This solicitation is now closed
"Smart Dust" and Nanotechnology for Joint Weapons Systems Diagnostics/Prognostics
Navy SBIR 2008.2 - Topic N08-109
MARCOR - Mr. Paul Lambert - [email protected]
Opens: May 19, 2008 - Closes: June 18, 2008

N08-109 TITLE: "Smart Dust" and Nanotechnology for Joint Weapons Systems Diagnostics/Prognostics

TECHNOLOGY AREAS: Materials/Processes, Sensors, Electronics, Battlespace

ACQUISITION PROGRAM: Automatic Test Equipment - ACAT III

OBJECTIVE: Develop highly integrated,ultra-miniature, non-obtrusive, wireless, sensory systems for greatly enhanced weapons systems diagnostics to the Light Armored Vehicle (LAV). These micro-miniature technologies would aid greatly in the collection of on-system weapons systems information for diagnostics and prognostics purposes. This will tie into current Joint Service efforts such as GCSS/GCCS by providing unparalled visibility into the status and maintenance condition of a specific weapons system platform.

DESCRIPTION: Maintainers lack visibility into their equipment beyond any built in test or embedded diagnostics capability that the weapon system might possess. Recent advances in microelectrical-mechanical systems(MEMS) and nanotechnology should allow the integration of a class of devices small enough to be rapidly placed on legacy equipment with minimal/no visible alterations to the equipment itself.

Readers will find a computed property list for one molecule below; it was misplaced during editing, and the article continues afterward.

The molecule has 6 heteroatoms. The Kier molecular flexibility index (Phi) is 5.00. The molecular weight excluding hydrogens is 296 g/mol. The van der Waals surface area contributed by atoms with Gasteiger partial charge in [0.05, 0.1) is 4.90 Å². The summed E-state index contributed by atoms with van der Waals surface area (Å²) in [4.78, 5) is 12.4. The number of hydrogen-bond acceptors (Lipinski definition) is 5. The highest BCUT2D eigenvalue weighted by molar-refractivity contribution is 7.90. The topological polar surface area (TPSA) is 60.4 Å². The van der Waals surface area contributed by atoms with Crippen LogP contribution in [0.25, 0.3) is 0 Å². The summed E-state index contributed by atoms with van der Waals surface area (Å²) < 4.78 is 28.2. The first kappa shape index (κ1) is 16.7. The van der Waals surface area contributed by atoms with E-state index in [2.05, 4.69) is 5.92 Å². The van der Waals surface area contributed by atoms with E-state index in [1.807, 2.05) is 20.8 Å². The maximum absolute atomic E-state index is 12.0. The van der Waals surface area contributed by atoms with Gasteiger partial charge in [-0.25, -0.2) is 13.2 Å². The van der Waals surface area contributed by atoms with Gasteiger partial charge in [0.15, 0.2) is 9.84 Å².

When maintenance is performed, having ultraminiturized sensor capability within the system would provide precise knowledge of the system condition and allow dramatically increased diagnostics capability, with rapid pinpointing of the system’s problem. Therefore, accuracy, speed of diagnosis, and unprecedented visibility into weapons systems behavior and possible incipient failure would be aided by this type of technology.

This effort would combine the latest in state-of-the-art micro- and nano-system device and integration technologies into an autonomous smart micro/nanosensor device for application to diagnostics/prognostics monitoring of legacy DoD ground based vehicles and telecommunications equipment.
The resulting devices will explore a variety of current/emerging micro and nano sensor technologies. They will employ sensor fusion capability, include networkability through common standards such as the IEEE 1451 standard, provide extremely low power and short range wireless capability (using multiple technologies based on need and environment, i.e. RF, infrared, UWB, et.), and make use of emerging power scavenging techniques for extended lifetime. This system could potentially be adaptable to any weapon system or equipment within the DoD.